Table Tennis /
The GLTTC did a demonstration and coaching visit to Eckstein Middle
School in May, 2011, where 6th, 7th, and 8th grade kids were starting
a two week unit on ping pong. Eckstein had 15 tables in the gym and
we did a great little program for two groups, totalling about 120
Here are the highlights and success elements which future
demonstration/education events might include:
So that's what I wanted to share.
- Serve rule: not drop-hit but toss-hit-bounce-before-net.
I think that gets through even in this noisy and rushed time.
- Grip lesson: a lot of it doesn't get through but it prepares
for #4 below very nicely and then #4 works well.
- Spin by demonstration The serve-back-over-net was a good
demo for the underspin
- Rooting for Ingraham vs Roosevelt was a success for both
- I agree that robot work, materials discussion and most technique
elements are likely lost in the noise.
- I agree that game time was the exciting time and they would have
enjoyed and benefited from more.
- Especially the one really hard loop Chong produced was an
eye-opener, if they could see four or five of those that would be a
life-impacting event for many, I think.
- A light amount of technical commentary during a game with pauses
for illustration might work, if brief enough not to hinder the flow of
the game. The audience is definitely curious and wide-eyed when they
see what's going on. Sharp intakes of breath were common, and those
are teachable moments. ("That's called a 'loop'". "That's a lob",
"That's a smash", "What's he doing?: Lobbing", "What's he doing?:
- Working with the kids in a somewhat large group of peers has a
definite path to success:
So that's what I did during my time with my 10 kids, and the
before-and-after differences were truly remarkable, and the kids were
continuously busy, excited, not bored, and learning. A pretty good
experience. There are probably a lot of other ways to do it, but this
was one successful method that anyone can use.
- #1 turn-taking where when you miss you go to the end of the line. 10 kids, 1 turn each, after 1 cycle that's enough and this is a fast paced component.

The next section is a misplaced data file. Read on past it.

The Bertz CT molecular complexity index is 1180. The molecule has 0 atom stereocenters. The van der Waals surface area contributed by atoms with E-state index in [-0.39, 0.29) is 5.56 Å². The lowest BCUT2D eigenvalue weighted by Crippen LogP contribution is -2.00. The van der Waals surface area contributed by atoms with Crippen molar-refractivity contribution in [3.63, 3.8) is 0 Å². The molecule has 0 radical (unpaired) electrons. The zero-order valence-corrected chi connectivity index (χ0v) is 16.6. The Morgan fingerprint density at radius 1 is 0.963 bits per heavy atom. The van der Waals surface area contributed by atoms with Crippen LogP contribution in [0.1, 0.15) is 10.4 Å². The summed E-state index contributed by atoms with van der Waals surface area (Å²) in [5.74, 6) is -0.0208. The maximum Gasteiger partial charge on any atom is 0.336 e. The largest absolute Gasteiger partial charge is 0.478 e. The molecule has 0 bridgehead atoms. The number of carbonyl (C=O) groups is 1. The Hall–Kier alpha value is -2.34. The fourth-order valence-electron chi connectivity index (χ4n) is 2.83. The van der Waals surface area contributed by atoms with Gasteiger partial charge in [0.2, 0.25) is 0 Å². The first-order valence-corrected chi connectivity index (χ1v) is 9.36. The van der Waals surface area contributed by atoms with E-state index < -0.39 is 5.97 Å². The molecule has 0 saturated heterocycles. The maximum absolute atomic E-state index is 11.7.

- #2 "ball-on-top": balance the ball on the top of the blade held horizontally. Count to ten. Do it while walking around the table in a circle. Coach leads by example, they follow quite readily. "Show me" gets the boasters to concentrate.
- #3 Then ball on top with the opposite side. Then keep walking and bounce with small bounces, 10 times without a miss. Forehands only, backhands only, forehands alternate balls with backhands. Demonstrate them all in a few seconds, then let them keep walking around the table while the coach goes on to attend to something else, #4.
- #4 Coach tom leads the circle for #2, then starts correcting grips to neutral (apologies to Seemiller: brevity!). As they circle the table, the coach can take the nearest kid, correct their grip to neutral shakehand ("deeper!": hold it deep with edge tight to the web between thumb and forefinger; "On the edge!": forefingertip pad flat next to edge of blade, "pointing here!": central plane of blade coplanar with face of wrist, "No that's backhand, no that's forehand, this is neutral, yes perfect"; coach put your hands on their paddle and hands and draw line in the air and turn it in their hands and don't let them bend their wrist instead of turning it axially within their grip to achieve the neutral plane), in only a few seconds, then go on to the next kid. Each kid gets a definite moment of memorable, specific, landmark-linked technical education, at a moment when they are struggling to keep the ball on top and understand their grip and are highly motivated to do so because of the universal failure in #1 above, so it's a very healthy teachable moment.
- #5 bounce against the wall. I demonstrate both small upward
touches (6-12" away from wall, hitting 6-24" up, at a repeatable
(light) pace), and against-the-wall chopping (4-20' away, return with
heavy underspin, it comes back top-spin). The group degenerates into
chaos of everyone bouncing differently against the wall, which is
tolerable for a short while, after which everyone wants to succeed and
they're ready for #6.
- #6 By this time all the kids have had several minutes of
concentrated time touching the ball and have had encouragement, a
little structure, and plenty of chaos, and some are wanting to hit
the ball on the table again, so as soon as I see that I come back to
the take and take it over, and call everyone to come and get in line
for a round like #1. This time the average number of touches goes
from 1.2 to about 4, with multiple 6's and a couple 10-15's.
- #7 After 1 cycle with each, I point out to all of them how much
improvement they just achieved, encouraging them for the future. They
are breathless and excited.
Original content Copyright © 2000-2011, Thomas
C. Veatch. All rights reserved.
Modified: June 1, 2011